The role of 5-HT in aversive information processing has multiple facets. First, several lines of evidence suggest that 5-HT modulates sensitivity to threat-related stimuli and punishment (for review, Deakin, 1991; Cools et al., 2008). A negative correlation between 5-HT levels and aversion has been demonstrated repeatedly, indicating the analgesic effect of 5-HT. Low levels of 5-HT in human subjects, achieved by acute tryptophan (the precursor of 5-HT) depletion, enhanced the responsiveness of several brain regions, especially the amygdala, to aversive stimuli, such as fearful faces and negative words (Hariri et al., 2002; Cools et al., 2005; Hariri and Holmes, 2006; Roiser et al., 2008). Low levels of 5-HT also alter the performance of a probabilistic reversal learning task by abnormally enhancing the impact of punishment, such as the inappropriate avoidance of less frequent punishment (Evers et al., 2005; Chamberlain et al., 2006). Note, however, that the role of 5-HT in a probabilistic reversal task may come from the changes in the processing of negative feedback signals per se, rather than changes in sensitivity to the error, because the changes in medial frontal activity did not differ between errors that were or were not followed by behavioral correction (Evers et al., 2005).
Just as decreased 5-HT function causes punishment processing to be enhanced, animal studies have shown that an increase in 5-HT levels inhibits responses to punishment. A well-known example is that increasing 5-HT levels via selective 5-HT reuptake inhibitors produces a potent reduction in the levels of anxiety, an effect underlying many anxiolytic drugs. Conditioned fear stress increases extracellular 5-HT levels in the rat medial prefrontal cortex, followed by a reduction of freezing behavior (Hashimoto et al., 1999). 5-HT also suppresses panic or defensive reactions (Maier and Watkins, 2005) and aggression (Marsh et al., 2002; Miczek et al., 2007). The DRN itself and the projection sites of 5-HT, such as the prefrontal cortex and amygdala, may be involved in this process (Graeff et al., 1996). The amygdala has an essential role in the learning and expression of conditioned fear to unconditional and conditional stimuli (Bechara et al., 1995; Ledoux, 2007), and the injection of the 5-HT reuptake blocker citalopram to the amygdala, which presumably enhances 5-HT levels, impairs fear conditioning (Inoue et al., 2004). Amygdala neurons that are excited by the electrical stimulation of glutamate-releasing inputs from the frontal cortex are inhibited by the concurrent iontophoresis of 5-HT, probably by the activation of GABA-releasing neurons through excitatory 5-HT receptors in the amygdala (Stutzmann et al., 1998; Stutzmann and Ledoux, 1999). Thus, deficient 5-HT function might result in the enhanced processing of harmful stimuli because of the diminished inhibitory modulation of excitatory sensory afferents, thereby enabling innocuous sensory signals to be processed by the amygdala as being emotionally salient.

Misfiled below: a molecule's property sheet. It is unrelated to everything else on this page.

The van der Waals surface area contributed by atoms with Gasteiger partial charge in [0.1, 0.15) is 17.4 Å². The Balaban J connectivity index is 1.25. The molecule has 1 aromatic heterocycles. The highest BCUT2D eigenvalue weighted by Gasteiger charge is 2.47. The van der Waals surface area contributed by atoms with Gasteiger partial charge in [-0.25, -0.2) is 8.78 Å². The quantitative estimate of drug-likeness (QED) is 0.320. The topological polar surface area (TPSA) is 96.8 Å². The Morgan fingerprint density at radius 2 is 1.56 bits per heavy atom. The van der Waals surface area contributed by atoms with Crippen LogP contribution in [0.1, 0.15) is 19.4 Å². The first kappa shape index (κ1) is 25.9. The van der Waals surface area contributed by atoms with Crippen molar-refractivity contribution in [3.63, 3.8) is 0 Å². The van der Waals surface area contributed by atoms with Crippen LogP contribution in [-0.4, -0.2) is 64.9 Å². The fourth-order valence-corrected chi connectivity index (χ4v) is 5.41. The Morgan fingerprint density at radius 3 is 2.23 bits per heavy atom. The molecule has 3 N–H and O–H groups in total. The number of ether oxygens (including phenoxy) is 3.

Secondly, recent theoretical and experimental studies suggest that 5-HT does not operate solely as an affective (i.e., aversive) factor. Instead, the influence of 5-HT on aversive processing is evident on the junction of affective and activational factors; specifically, behavioral inhibition in the face of aversive predictions (Dayan and Huys, 2008, 2009; Boureau and Dayan, 2010). For example, in a task in which healthy human subjects decided to respond or not to obtain a reward or to avoid punishment, temporarily lowering 5-HT levels abolished the punishment-induced slowing of their response, but it did not affect the general inhibition of their motor response or sensitivity to aversive outcomes (Crockett et al., 2009). However, aversive predictions can be an instrumental process that links stimuli, responses, and outcomes, or they can be a Pavlovian process that links stimuli and outcomes. Here, further study revealed that 5-HT is involved in reflexive, Pavlovian aversive predictions because the latencies for the punished and non-punished responses were prolonged in the presence of punishment stimuli under acute tryptophan depletion (Crockett et al., 2012).